A few poems of Jayadeva written in archaic Odia have been published by the Directorate of Culture, Odisha. They describe the romance of Radha-Krishna and contain ideas very similar to those used in the Gita Govinda.[11] Jayadeva is widely considered as one of the earliest musicians of Odissi music. Every night during the Badasinghara or the last ritual of the Jagannatha temple of Puri, the Gitagovinda of Jayadeva is sung, set to traditional Odissi ragas & talas. This tradition has continued unbroken since the time of Jayadeva, who himself used to sing in the temple. After the time of the poet, the singing of the Gitagovinda according to the authentic Odissi ragas & talas was instated as a mandatory sevā at the temple, to be performed by the Maharis or Devadasis, systematically recorded in inscriptions, the Mādalā Pānji and other official documents that describe the functioning of the temple. To this date, the Jagannatha temple remains the fountainhead of Odissi music and the most ancient & authentic compositions (including a few archaic Odia Chhandas and jananas by Jayadeva himself) survive in the temple tradition, although the Devadasis are no more found owing to their systematic eradication by the British government.[12] Two hymns of Jayadeva, have been incorporated in the Guru Granth Sahib, the holy book of the Sikh religion.[1][2]

The hymns are written in a mixture of Sanskrit and eastern Apabhramsha.[13] There are records narrating how Jayadeva's work had a profound influence on Guru Nanak during his visit to Puri.[14][15][16]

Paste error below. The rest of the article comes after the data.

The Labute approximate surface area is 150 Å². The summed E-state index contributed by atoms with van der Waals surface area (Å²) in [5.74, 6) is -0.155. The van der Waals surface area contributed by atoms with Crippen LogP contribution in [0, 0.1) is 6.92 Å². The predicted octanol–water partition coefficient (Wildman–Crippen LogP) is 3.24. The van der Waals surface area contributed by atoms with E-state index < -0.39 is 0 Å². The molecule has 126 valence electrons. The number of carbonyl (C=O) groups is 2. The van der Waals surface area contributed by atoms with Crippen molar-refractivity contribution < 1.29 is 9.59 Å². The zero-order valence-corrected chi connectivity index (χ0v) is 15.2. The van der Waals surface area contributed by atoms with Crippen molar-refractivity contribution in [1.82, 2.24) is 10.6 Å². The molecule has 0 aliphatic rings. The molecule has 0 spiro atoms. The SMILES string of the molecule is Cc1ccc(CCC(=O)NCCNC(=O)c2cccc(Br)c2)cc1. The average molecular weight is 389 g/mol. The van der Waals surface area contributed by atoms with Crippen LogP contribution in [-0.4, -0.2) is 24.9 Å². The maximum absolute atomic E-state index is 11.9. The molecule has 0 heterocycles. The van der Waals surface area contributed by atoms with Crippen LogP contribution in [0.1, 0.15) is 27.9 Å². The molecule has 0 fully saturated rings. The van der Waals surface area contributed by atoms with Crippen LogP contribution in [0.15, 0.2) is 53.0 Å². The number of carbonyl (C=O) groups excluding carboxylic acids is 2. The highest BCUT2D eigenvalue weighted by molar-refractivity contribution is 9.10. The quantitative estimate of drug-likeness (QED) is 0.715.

See also

  • Odissi music
  • Bhagat Jayadeva Hymns in Guru Granth Sahib
  • Sanskrit literature
  • Bhakta Jayadeva, 1938 and 1961 Telugu language films
  • Kavi Joydev, a 1941 Bengali film about Jayadeva by Hiren Bose


  1. 1.0 1.1 1.2 1.3 Pashaura Singh (2003). The Bhagats of the Guru Granth Sahib: Sikh Self-definition and the Bhagat Bani. Oxford University Press. pp. 9, 116–123. ISBN 978-0-19-566269-6.
  2. 2.0 2.1 2.2 Max Arthur Macauliffe (2013). The Sikh Religion: Its Gurus, Sacred Writings and Authors. Cambridge University Press. pp. 4–9. ISBN 978-1-108-05548-2.
  3. Miller 1977, preface ix.
  4. http://orissa.gov.in/e-magazine/Orissareview/2008/May-2008/engpdf/Poet39-40.pdf
  5. Miller 1977, p. 4.
  6. William M. Reddy (2012). The Making of Romantic Love: Longing and Sexuality in Europe, South Asia, and Japan, 900-1200 CE. University of Chicago Press. p. 257. ISBN 978-0-226-70628-3.
  7. Miller 1977.
  8. 8.0 8.1 The Orissa Historical Research Journal. Superintendent of Research and Museum. 1993.
  9. 9.0 9.1 Harish Chandra Das; State Level Vyasakabi Fakir Mohan Smruti Samsad (2003). The cultural heritage of Khurda. State Level Vyasakabi Fakir Mohan Smruti Samsad.
  10. Angelika Malinar; Johannes Beltz; Heiko Frese (1 September 2004). Text and context in the history, literature, and religion of Orissa. Manohar. ISBN 978-81-7304-566-0.
  11. Mishra, Nilamani, ed. (1973). Odia Bhajana (in ଓଡ଼ିଆ). Vol. 3 (2 ed.). Bhubaneswar, Odisha: Directorate of Culture, Odisha. pp. iv–v.
  12. Parhi, Kirtan Narayan (2009). "Odissi Music : Retrospect and Prospect". In Mohapatra, PK (ed.). Perspectives on Orissa. New Delhi: Centre for study in civilizations. pp. 613–626.
  13. Dass, Nirmal (19 October 2000). Songs of the Saints from the Adi Granth. State University of New York Press. p. 130. ISBN 978-0791446836.
  14. Encyclopaedia of Education, Culture and Children's Literature: v. 3. Indian culture and education. Deep & Deep Publications. 2009. pp. 49–. ISBN 978-81-8450-150-6.
  15. Harish Dhillon (1 January 2010). Guru Nanak. Indus Source. pp. 88–. ISBN 978-81-88569-02-1.
  16. Navtej Sarna (1 April 2009). THE BOOK OF NANAK. Penguin Books Limited. pp. 33–. ISBN 978-81-8475-022-5.


External links